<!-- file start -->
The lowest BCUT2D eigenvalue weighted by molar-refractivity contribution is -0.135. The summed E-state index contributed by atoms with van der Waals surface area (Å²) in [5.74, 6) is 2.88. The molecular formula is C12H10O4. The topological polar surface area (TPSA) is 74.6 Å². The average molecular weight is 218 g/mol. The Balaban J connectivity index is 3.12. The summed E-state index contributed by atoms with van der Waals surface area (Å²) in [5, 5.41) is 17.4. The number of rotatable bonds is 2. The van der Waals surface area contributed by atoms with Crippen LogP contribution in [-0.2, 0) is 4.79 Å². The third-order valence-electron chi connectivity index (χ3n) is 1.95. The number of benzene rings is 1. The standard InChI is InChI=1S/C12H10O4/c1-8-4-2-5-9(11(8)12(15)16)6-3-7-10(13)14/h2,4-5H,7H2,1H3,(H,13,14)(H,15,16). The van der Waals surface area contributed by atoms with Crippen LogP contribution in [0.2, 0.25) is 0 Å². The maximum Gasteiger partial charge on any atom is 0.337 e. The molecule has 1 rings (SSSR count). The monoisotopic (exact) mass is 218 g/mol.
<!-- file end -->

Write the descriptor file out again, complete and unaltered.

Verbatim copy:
The lowest BCUT2D eigenvalue weighted by molar-refractivity contribution is -0.135. The summed E-state index contributed by atoms with van der Waals surface area (Å²) in [5.74, 6) is 2.88. The molecular formula is C12H10O4. The topological polar surface area (TPSA) is 74.6 Å². The average molecular weight is 218 g/mol. The Balaban J connectivity index is 3.12. The summed E-state index contributed by atoms with van der Waals surface area (Å²) in [5, 5.41) is 17.4. The number of rotatable bonds is 2. The van der Waals surface area contributed by atoms with Crippen LogP contribution in [-0.2, 0) is 4.79 Å². The third-order valence-electron chi connectivity index (χ3n) is 1.95. The number of benzene rings is 1. The standard InChI is InChI=1S/C12H10O4/c1-8-4-2-5-9(11(8)12(15)16)6-3-7-10(13)14/h2,4-5H,7H2,1H3,(H,13,14)(H,15,16). The van der Waals surface area contributed by atoms with Crippen LogP contribution in [0.2, 0.25) is 0 Å². The maximum Gasteiger partial charge on any atom is 0.337 e. The molecule has 1 rings (SSSR count). The monoisotopic (exact) mass is 218 g/mol.